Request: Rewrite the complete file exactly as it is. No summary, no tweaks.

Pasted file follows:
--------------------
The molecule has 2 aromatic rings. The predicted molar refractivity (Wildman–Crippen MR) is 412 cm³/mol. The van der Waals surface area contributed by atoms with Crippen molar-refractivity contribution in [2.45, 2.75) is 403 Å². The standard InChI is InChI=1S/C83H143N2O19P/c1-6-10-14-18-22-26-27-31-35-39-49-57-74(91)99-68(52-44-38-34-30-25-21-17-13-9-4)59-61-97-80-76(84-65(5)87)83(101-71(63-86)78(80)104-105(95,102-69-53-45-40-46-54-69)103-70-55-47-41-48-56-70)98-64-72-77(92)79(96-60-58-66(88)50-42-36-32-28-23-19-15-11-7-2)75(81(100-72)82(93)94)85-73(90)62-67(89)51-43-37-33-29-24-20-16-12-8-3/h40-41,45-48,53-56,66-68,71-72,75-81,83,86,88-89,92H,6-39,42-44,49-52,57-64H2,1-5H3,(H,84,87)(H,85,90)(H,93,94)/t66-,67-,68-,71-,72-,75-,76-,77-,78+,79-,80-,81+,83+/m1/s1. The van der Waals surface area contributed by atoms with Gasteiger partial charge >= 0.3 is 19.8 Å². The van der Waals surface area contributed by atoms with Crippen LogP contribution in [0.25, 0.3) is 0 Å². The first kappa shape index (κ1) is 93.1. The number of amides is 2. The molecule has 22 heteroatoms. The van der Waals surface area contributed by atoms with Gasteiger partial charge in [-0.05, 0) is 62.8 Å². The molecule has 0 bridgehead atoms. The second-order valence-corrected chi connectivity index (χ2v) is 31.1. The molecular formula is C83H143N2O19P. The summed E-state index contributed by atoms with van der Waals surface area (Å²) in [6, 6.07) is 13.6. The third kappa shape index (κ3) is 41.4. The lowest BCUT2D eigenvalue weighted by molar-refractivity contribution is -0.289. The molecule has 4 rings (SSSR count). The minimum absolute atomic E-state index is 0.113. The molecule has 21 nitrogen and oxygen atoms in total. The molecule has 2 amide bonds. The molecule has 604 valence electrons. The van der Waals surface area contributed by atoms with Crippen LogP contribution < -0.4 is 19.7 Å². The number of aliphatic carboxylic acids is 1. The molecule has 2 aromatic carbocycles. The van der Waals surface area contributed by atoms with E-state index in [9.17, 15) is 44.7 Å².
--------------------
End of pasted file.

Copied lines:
The molecule has 2 aromatic rings. The predicted molar refractivity (Wildman–Crippen MR) is 412 cm³/mol. The van der Waals surface area contributed by atoms with Crippen molar-refractivity contribution in [2.45, 2.75) is 403 Å². The standard InChI is InChI=1S/C83H143N2O19P/c1-6-10-14-18-22-26-27-31-35-39-49-57-74(91)99-68(52-44-38-34-30-25-21-17-13-9-4)59-61-97-80-76(84-65(5)87)83(101-71(63-86)78(80)104-105(95,102-69-53-45-40-46-54-69)103-70-55-47-41-48-56-70)98-64-72-77(92)79(96-60-58-66(88)50-42-36-32-28-23-19-15-11-7-2)75(81(100-72)82(93)94)85-73(90)62-67(89)51-43-37-33-29-24-20-16-12-8-3/h40-41,45-48,53-56,66-68,71-72,75-81,83,86,88-89,92H,6-39,42-44,49-52,57-64H2,1-5H3,(H,84,87)(H,85,90)(H,93,94)/t66-,67-,68-,71-,72-,75-,76-,77-,78+,79-,80-,81+,83+/m1/s1. The van der Waals surface area contributed by atoms with Gasteiger partial charge >= 0.3 is 19.8 Å². The van der Waals surface area contributed by atoms with Crippen LogP contribution in [0.25, 0.3) is 0 Å². The first kappa shape index (κ1) is 93.1. The number of amides is 2. The molecule has 22 heteroatoms. The van der Waals surface area contributed by atoms with Gasteiger partial charge in [-0.05, 0) is 62.8 Å². The molecule has 0 bridgehead atoms. The second-order valence-corrected chi connectivity index (χ2v) is 31.1. The molecular formula is C83H143N2O19P. The summed E-state index contributed by atoms with van der Waals surface area (Å²) in [6, 6.07) is 13.6. The third kappa shape index (κ3) is 41.4. The lowest BCUT2D eigenvalue weighted by molar-refractivity contribution is -0.289. The molecule has 4 rings (SSSR count). The minimum absolute atomic E-state index is 0.113. The molecule has 21 nitrogen and oxygen atoms in total. The molecule has 2 amide bonds. The molecule has 604 valence electrons. The van der Waals surface area contributed by atoms with Crippen LogP contribution < -0.4 is 19.7 Å². The number of aliphatic carboxylic acids is 1. The molecule has 2 aromatic carbocycles. The van der Waals surface area contributed by atoms with E-state index in [9.17, 15) is 44.7 Å².